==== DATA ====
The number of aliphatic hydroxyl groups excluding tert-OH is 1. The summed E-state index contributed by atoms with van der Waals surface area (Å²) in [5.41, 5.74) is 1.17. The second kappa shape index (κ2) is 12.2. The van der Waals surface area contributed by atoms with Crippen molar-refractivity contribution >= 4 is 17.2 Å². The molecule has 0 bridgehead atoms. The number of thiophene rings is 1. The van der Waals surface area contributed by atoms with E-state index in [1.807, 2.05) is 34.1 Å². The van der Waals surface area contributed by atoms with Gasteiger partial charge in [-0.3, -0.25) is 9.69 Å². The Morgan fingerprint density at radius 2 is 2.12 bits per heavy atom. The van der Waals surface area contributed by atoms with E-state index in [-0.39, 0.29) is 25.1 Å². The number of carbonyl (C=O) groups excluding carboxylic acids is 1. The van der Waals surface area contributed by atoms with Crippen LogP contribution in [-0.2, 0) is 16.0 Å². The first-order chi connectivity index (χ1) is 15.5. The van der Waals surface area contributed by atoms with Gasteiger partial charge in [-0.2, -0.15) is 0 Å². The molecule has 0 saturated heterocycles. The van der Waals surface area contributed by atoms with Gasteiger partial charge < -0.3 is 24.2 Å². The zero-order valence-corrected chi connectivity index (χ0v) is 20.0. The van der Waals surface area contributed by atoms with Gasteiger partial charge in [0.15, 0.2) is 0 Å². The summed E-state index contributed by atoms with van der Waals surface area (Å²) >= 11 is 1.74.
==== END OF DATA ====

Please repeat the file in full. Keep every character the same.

The number of aliphatic hydroxyl groups excluding tert-OH is 1. The summed E-state index contributed by atoms with van der Waals surface area (Å²) in [5.41, 5.74) is 1.17. The second kappa shape index (κ2) is 12.2. The van der Waals surface area contributed by atoms with Crippen molar-refractivity contribution >= 4 is 17.2 Å². The molecule has 0 bridgehead atoms. The number of thiophene rings is 1. The van der Waals surface area contributed by atoms with E-state index in [1.807, 2.05) is 34.1 Å². The van der Waals surface area contributed by atoms with Gasteiger partial charge in [-0.3, -0.25) is 9.69 Å². The Morgan fingerprint density at radius 2 is 2.12 bits per heavy atom. The van der Waals surface area contributed by atoms with E-state index in [-0.39, 0.29) is 25.1 Å². The number of carbonyl (C=O) groups excluding carboxylic acids is 1. The van der Waals surface area contributed by atoms with Crippen LogP contribution in [-0.2, 0) is 16.0 Å². The first-order chi connectivity index (χ1) is 15.5. The van der Waals surface area contributed by atoms with Gasteiger partial charge in [-0.2, -0.15) is 0 Å². The molecule has 0 saturated heterocycles. The van der Waals surface area contributed by atoms with Gasteiger partial charge < -0.3 is 24.2 Å². The zero-order valence-corrected chi connectivity index (χ0v) is 20.0. The van der Waals surface area contributed by atoms with Gasteiger partial charge in [0.15, 0.2) is 0 Å². The summed E-state index contributed by atoms with van der Waals surface area (Å²) >= 11 is 1.74.